Friday, July 05, 2013

(Another) Consultation

Yesterday, (July 4th) Defra launched yet another TB consultation on the way forward out of a morass of their own making.
For the last at least three decades, they have paid homage to animal rights campaigners and their assorted travelers and offered one animal such protection as to make control of the disease which is endemic within it, untouchable.

We see from this map that 'zoning' is back, with current areas of endemic zoonotic tuberculosis found in tested cattle -  liable for more testing, and cattle moving between zones, post movement tested.
Also mentioned is a link to biosecurity for any top up reactor payments and the SFP (Single Farm Payment) compliance.

Farmers Guardian has the over view.

At a cursory glance these proposals look as if cattle farmers will pick up the tab for TB testing, receive cull value only for reactors and pay a levy to (possibly) increase that compulsory purchase price.

They will also either directly or indirectly, employ overlords to check their bio security, attracting fines if in the opinion of this assessor, they haven't sheeted gates, kept badgers out of buildings or purchased an animal from a 'red' zone farm which has subsequently become a reactor.

And they will also be expected to foot the not inconsiderable bill for Natural England to license and FERA to oversee a possible shooting party of local badgers. Maybe.

From Alistair Driver's report:
 "The other key theme underpinning the strategy is the development of an ‘enhanced partnership’ in TB control where farmers are encouraged to take more responsibility for disease controls and a landed with a greater share of the costs.

The strategy document, published on Thursday and based partly on the work of Defra’s Animal Health and Welfare Board for England, leans heavily on the experience of New Zealand, where control of bTB has been fully devolved to an industry-led body and the industry has co-financed the budget through levies and grants.

The strategy stresses that the current cost of TB control to taxpayers is ‘not sustainable’, highlighting a likely £20m shortfall in the estimated at £95m cost in 2014/15 and the funds allocated in the budget".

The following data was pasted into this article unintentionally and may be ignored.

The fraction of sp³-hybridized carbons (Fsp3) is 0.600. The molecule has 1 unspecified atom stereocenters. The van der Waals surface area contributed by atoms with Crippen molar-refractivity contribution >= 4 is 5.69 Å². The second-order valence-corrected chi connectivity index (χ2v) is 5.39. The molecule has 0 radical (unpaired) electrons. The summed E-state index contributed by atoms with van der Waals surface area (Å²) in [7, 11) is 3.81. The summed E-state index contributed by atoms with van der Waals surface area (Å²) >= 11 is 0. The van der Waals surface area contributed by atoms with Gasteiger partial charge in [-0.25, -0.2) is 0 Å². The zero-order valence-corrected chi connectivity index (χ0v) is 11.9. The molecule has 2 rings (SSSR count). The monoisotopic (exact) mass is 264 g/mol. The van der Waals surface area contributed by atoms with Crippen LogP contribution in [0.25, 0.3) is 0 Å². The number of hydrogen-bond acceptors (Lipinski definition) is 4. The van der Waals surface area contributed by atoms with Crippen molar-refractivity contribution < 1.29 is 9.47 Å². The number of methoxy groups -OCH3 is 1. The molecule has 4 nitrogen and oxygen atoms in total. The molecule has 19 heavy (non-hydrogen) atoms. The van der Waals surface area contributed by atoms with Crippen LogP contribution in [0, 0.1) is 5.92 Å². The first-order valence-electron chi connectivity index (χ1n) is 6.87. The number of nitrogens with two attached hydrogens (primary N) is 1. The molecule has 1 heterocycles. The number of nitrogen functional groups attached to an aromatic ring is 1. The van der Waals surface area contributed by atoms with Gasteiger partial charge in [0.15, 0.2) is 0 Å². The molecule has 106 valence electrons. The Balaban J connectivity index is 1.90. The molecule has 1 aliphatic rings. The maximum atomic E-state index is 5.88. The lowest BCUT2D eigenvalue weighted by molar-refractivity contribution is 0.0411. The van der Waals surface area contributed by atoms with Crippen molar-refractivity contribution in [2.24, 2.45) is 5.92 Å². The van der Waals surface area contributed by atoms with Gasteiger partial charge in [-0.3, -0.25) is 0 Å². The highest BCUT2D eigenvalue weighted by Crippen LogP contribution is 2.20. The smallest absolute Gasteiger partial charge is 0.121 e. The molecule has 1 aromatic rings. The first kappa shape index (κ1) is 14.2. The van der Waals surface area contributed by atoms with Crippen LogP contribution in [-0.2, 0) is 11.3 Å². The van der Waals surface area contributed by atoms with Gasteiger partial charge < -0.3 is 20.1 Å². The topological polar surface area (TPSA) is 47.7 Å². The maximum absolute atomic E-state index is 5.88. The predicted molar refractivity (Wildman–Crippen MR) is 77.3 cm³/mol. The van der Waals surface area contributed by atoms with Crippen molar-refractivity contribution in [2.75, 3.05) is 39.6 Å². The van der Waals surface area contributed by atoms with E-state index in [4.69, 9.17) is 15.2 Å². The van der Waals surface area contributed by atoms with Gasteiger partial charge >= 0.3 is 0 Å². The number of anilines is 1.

Leaving aside the observation that Defra's budget will now be spent on staff pensions and tuberculin antigen at 3p per jab, rather than any form of control of a Grade 3 pathogen, an international obligation to which this country has signed up, farmer 'co operation' is said to be vital. Particularly within this weaselly worded 'enhanced partnership'. So who's this 'we' Tonto?

After a long correspondence with the Animal Health board in New Zealand, TB Information, a brilliantly factual website explains:
 "In New Zealand, where a non-government agency known as the Animal Health Board manages their TB programme, it was found that when farmers were responsible for possum control the programme was not efficient and tended to leave holes where some farmers didn't undertake good control. In correspondence with New Zealand it is pretty obvious that you cannot leave gaps in control when you have an objective to reduce infected herd numbers or to eradicate TB from possums within a defined area of land."
"Such correspondence went on to say that if New Zealand's programme had been left to their government, then their TB programme would not have progressed to the extent it has, as politics and funding would have meant that the programme would have been conservative and have no accountability."
TB Information's editor continues:
"To me it sounds like the cull programme in England will be funded and deployed through collaboration between industry and government. Obviously circumstances in England are somewhat different to those in New Zealand but what England is planning to do, appears to be quite different from the current setup in New Zealand. In fact England's proposed strategy appears to more closely match the original strategy in New Zealand which was found to be lacking."

So Defra have looked at the New Zealand strategy, cherry picked parts (especially the cattle bits) but retain no overall control,  thrown wildlife management into the long grass and have little financial input other than fines?

 TB Information comments: "... in order to substantially reduce TB within the next 25 years, I think that one of two things needs to happen. Either the government commits and invests into addressing the badger problem. This does not appear to be happening at the moment."

( Other than the two proposed, unproven, highly controversial and high profile pilot culls, there is no back up Plan B in the current 'consultation' plan except a vague reference to PCR. And on past bitter experience of the opposition's last term of office, there does not appear to be any intention for any government to propose one in the foreseeable future - ed.) So what does that leave?

The second option (from TB Info) would be to give control of badgers back to farmers. But in order for this to happen, TB Information points out that UK legislation will need to be brought in line with the rest of the European Union.

This document has some useful snips, but in Great Britain, it would appear that meles meles is currently afforded more protection than is either desirable or healthy, both for the species itself, the slaughtered sentinel cattle, alpacas, sheep, pigs and goats or the increasing overspill of its lethal cargo, to domestic pets and humans.

The cynical amongst us will also observe a pattern here. In fact with the benefit of hindsight, one could say, shaft me once, shame on you. Shaft me twice, shame on me.

Alternatively, all cattle farmers could apply for charitable status - as 'Badger Sanctuaries'.

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